Improving health: what can psychology contribute?

Hdl Handle:
http://hdl.handle.net/10147/556798
Title:
Improving health: what can psychology contribute?
Authors:
Psychological Society of Ireland; McGee, Hannah ed.; Gilligan, Paul ed; Rush, Dermot ed
Affiliation:
Psychological Society of Ireland.
Citation:
Psychological Society of Ireland, McGee, Hanna (ed), Gilligan, Paul (ed), Walsh, Dermot (ed). 1990. Improving health: what can psychology contribute?. Dublin: Psychological Society of Ireland.
Publisher:
Psychological Society of Ireland.
Issue Date:
1990
URI:
http://hdl.handle.net/10147/556798
Item Type:
Report
Language:
en
Description:
The promotion of health is a common goal for individuals and communities. Health can be improved by such diverse activities as campaigning for lead-free petrol, shopping for a balanced diet, having a dental check-up and teaching hygiene skills to children and parents. In the developed world we are increasingly aware that the elimination of the major infectious diseases in the early part of this century has not resulted in a state of optimal health. Instead, although we live longer on average, we suffer from chronic diseases such as arthritis, heart disease and bronchitis. Thus, while medical and environmental advances have added years to life, for many individuals those added years are often years of disability rather than ability. Many of the chronic diseases are diseases of lifestyle, products of years of inappropriate patterns of behaviour. Thus, for example, high cholesterol diets, cigarette smoking and sedentary lifestyles are risk factors for coronary heart disease. The only effective treatment for many chronic diseases is prevention and this requires a focus on attitudes and behaviour.
Keywords:
HEALTH PROMOTION; DIET; COMMUNICABLE DISEASE; CHRONIC DISEASE; HYGIENE
ISBN:
0950457035

Full metadata record

DC FieldValue Language
dc.contributor.authorPsychological Society of Irelanden_GB
dc.contributor.authorMcGee, Hannah ed.en_GB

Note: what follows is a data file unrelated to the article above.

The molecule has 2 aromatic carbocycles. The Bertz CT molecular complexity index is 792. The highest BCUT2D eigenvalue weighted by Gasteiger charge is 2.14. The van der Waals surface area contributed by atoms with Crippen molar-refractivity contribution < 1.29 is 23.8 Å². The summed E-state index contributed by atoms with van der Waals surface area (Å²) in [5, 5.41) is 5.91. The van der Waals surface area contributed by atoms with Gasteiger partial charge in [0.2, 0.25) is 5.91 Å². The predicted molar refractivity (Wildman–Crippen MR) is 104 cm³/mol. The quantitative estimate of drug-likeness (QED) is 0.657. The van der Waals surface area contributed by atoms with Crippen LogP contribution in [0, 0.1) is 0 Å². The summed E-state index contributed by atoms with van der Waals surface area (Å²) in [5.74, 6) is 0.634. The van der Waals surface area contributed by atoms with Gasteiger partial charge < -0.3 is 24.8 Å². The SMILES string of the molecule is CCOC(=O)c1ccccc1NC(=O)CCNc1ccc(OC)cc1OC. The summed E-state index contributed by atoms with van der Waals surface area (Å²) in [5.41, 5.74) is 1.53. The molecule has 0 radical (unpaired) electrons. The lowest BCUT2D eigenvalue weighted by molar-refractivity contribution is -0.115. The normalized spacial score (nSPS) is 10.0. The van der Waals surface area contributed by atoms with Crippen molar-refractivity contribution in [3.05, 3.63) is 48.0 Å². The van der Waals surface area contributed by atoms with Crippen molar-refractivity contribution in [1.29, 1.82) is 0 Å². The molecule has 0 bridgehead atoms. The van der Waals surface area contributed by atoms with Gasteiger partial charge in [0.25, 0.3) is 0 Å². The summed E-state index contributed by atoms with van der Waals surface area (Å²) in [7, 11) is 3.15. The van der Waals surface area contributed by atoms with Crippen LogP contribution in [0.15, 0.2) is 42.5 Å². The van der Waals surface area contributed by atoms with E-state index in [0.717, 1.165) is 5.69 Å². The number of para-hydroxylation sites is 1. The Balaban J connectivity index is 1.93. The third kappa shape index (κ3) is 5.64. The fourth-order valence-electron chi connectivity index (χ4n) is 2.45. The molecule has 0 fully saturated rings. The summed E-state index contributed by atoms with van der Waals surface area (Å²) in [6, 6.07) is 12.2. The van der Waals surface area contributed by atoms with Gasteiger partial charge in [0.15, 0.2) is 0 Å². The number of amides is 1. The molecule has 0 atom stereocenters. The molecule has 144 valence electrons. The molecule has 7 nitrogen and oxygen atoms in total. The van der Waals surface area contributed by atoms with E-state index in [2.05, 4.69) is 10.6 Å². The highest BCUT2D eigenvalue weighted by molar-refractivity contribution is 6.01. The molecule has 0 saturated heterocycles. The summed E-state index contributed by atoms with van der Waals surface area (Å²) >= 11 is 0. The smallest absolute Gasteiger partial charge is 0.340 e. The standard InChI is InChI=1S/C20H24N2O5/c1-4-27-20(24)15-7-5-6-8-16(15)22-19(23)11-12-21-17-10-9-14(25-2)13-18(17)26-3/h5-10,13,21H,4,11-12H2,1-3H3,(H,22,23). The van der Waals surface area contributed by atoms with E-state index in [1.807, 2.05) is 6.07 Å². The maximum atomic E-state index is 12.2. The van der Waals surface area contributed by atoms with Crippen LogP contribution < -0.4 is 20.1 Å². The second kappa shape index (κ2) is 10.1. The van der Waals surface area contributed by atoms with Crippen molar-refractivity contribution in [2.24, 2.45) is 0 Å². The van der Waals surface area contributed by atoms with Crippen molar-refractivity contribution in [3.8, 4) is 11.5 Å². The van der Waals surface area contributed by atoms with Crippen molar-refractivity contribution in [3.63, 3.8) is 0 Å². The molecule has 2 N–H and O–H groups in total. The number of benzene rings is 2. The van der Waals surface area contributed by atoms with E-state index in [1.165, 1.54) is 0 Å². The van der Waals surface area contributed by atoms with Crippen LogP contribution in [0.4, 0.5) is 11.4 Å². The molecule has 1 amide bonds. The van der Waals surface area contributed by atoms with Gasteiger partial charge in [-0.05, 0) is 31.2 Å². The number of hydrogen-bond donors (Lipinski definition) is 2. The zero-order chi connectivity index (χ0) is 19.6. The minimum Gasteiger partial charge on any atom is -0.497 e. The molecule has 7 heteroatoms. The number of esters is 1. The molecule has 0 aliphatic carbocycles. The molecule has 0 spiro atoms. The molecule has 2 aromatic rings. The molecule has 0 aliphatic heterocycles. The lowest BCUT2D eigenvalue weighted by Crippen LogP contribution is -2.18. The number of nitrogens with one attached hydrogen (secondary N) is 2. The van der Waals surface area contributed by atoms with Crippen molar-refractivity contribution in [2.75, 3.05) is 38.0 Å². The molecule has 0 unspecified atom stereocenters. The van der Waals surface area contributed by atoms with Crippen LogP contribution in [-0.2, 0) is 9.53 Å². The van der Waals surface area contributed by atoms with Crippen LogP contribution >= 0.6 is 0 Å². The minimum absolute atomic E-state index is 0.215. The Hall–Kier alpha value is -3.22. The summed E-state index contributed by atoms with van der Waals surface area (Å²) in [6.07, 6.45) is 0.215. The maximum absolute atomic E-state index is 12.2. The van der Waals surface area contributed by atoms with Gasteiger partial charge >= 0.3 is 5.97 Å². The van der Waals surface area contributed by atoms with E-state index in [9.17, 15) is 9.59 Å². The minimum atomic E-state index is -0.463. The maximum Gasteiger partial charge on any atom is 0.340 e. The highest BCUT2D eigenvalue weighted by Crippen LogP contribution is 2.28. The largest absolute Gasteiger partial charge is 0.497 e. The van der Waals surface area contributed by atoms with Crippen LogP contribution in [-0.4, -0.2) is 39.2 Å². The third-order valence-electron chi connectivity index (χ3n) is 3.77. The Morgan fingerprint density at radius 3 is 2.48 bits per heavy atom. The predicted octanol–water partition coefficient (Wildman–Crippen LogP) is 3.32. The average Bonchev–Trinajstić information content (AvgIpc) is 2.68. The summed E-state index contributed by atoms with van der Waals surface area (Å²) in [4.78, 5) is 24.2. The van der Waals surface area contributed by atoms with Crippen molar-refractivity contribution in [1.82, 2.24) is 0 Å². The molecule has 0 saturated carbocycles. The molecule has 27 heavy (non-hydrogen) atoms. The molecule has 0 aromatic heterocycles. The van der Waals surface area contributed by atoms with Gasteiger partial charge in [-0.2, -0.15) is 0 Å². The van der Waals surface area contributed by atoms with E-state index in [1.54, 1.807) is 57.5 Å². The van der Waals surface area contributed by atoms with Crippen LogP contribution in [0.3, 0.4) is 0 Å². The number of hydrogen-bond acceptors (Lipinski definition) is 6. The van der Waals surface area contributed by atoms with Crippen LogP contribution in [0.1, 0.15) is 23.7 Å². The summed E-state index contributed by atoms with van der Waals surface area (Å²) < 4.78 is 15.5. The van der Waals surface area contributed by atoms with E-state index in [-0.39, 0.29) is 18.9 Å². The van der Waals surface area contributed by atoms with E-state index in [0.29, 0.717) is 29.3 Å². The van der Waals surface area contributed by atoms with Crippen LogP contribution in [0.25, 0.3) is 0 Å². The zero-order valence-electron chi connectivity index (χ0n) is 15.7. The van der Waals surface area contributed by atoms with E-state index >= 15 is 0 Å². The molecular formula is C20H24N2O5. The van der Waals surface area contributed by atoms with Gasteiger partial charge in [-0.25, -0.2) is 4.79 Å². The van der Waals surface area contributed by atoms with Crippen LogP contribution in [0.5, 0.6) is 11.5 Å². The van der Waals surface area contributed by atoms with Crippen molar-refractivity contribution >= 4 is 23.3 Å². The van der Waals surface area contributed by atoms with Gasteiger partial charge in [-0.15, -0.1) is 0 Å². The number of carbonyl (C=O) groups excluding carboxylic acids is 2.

dc.contributor.authorGilligan, Paul eden_GB
dc.contributor.authorRush, Dermot eden_GB
dc.date.accessioned2015-06-11T15:57:56Zen
dc.date.available2015-06-11T15:57:56Zen
dc.date.issued1990-
dc.identifier.citationPsychological Society of Ireland, McGee, Hanna (ed), Gilligan, Paul (ed), Walsh, Dermot (ed). 1990. Improving health: what can psychology contribute?. Dublin: Psychological Society of Ireland.en_GB
dc.identifier.isbn0950457035-
dc.identifier.urihttp://hdl.handle.net/10147/556798en
dc.descriptionThe promotion of health is a common goal for individuals and communities. Health can be improved by such diverse activities as campaigning for lead-free petrol, shopping for a balanced diet, having a dental check-up and teaching hygiene skills to children and parents. In the developed world we are increasingly aware that the elimination of the major infectious diseases in the early part of this century has not resulted in a state of optimal health. Instead, although we live longer on average, we suffer from chronic diseases such as arthritis, heart disease and bronchitis. Thus, while medical and environmental advances have added years to life, for many individuals those added years are often years of disability rather than ability. Many of the chronic diseases are diseases of lifestyle, products of years of inappropriate patterns of behaviour. Thus, for example, high cholesterol diets, cigarette smoking and sedentary lifestyles are risk factors for coronary heart disease. The only effective treatment for many chronic diseases is prevention and this requires a focus on attitudes and behaviour.en_GB
dc.language.isoenen
dc.publisherPsychological Society of Ireland.en_GB
dc.subjectHEALTH PROMOTIONen_GB
dc.subjectDIETen_GB
dc.subjectCOMMUNICABLE DISEASEen_GB
dc.subjectCHRONIC DISEASEen_GB
dc.subjectHYGIENEen_GB
dc.titleImproving health: what can psychology contribute?en_GB
dc.typeReporten
dc.contributor.departmentPsychological Society of Ireland.en_GB
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